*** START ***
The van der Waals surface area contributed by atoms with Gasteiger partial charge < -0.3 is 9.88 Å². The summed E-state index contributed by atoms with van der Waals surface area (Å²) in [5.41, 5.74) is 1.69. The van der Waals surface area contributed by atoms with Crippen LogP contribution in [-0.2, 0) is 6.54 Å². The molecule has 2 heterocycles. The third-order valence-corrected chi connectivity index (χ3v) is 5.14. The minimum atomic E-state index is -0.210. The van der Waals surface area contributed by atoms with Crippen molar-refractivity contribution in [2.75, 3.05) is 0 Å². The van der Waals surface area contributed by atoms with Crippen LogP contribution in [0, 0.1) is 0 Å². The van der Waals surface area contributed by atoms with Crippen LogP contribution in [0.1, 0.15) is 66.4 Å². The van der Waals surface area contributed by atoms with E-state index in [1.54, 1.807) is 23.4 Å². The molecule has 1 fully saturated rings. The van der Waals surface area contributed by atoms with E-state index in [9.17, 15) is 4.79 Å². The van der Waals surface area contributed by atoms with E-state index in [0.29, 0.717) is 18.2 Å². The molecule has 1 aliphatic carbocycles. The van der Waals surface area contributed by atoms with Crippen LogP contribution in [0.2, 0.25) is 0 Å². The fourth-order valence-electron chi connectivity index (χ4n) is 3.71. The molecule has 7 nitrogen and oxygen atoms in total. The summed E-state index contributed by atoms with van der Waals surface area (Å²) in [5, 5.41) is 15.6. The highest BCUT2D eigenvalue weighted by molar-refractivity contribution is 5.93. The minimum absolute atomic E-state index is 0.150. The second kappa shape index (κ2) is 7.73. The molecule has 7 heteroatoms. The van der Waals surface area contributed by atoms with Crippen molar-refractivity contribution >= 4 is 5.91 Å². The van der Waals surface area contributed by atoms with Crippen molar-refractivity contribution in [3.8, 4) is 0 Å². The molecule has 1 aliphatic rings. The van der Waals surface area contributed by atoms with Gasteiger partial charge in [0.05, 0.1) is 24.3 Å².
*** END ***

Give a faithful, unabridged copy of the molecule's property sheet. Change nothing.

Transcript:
The van der Waals surface area contributed by atoms with Gasteiger partial charge < -0.3 is 9.88 Å². The summed E-state index contributed by atoms with van der Waals surface area (Å²) in [5.41, 5.74) is 1.69. The van der Waals surface area contributed by atoms with Crippen LogP contribution in [-0.2, 0) is 6.54 Å². The molecule has 2 heterocycles. The third-order valence-corrected chi connectivity index (χ3v) is 5.14. The minimum atomic E-state index is -0.210. The van der Waals surface area contributed by atoms with Crippen molar-refractivity contribution in [2.75, 3.05) is 0 Å². The van der Waals surface area contributed by atoms with Crippen LogP contribution in [0, 0.1) is 0 Å². The van der Waals surface area contributed by atoms with Crippen LogP contribution in [0.1, 0.15) is 66.4 Å². The van der Waals surface area contributed by atoms with E-state index in [1.54, 1.807) is 23.4 Å². The molecule has 1 fully saturated rings. The van der Waals surface area contributed by atoms with E-state index in [9.17, 15) is 4.79 Å². The van der Waals surface area contributed by atoms with E-state index in [0.29, 0.717) is 18.2 Å². The molecule has 1 aliphatic carbocycles. The van der Waals surface area contributed by atoms with Crippen LogP contribution in [0.2, 0.25) is 0 Å². The fourth-order valence-electron chi connectivity index (χ4n) is 3.71. The molecule has 7 nitrogen and oxygen atoms in total. The summed E-state index contributed by atoms with van der Waals surface area (Å²) in [5, 5.41) is 15.6. The highest BCUT2D eigenvalue weighted by molar-refractivity contribution is 5.93. The minimum absolute atomic E-state index is 0.150. The second kappa shape index (κ2) is 7.73. The molecule has 7 heteroatoms. The van der Waals surface area contributed by atoms with Crippen molar-refractivity contribution >= 4 is 5.91 Å². The van der Waals surface area contributed by atoms with Crippen molar-refractivity contribution in [3.8, 4) is 0 Å². The molecule has 1 aliphatic rings. The van der Waals surface area contributed by atoms with Gasteiger partial charge in [0.05, 0.1) is 24.3 Å².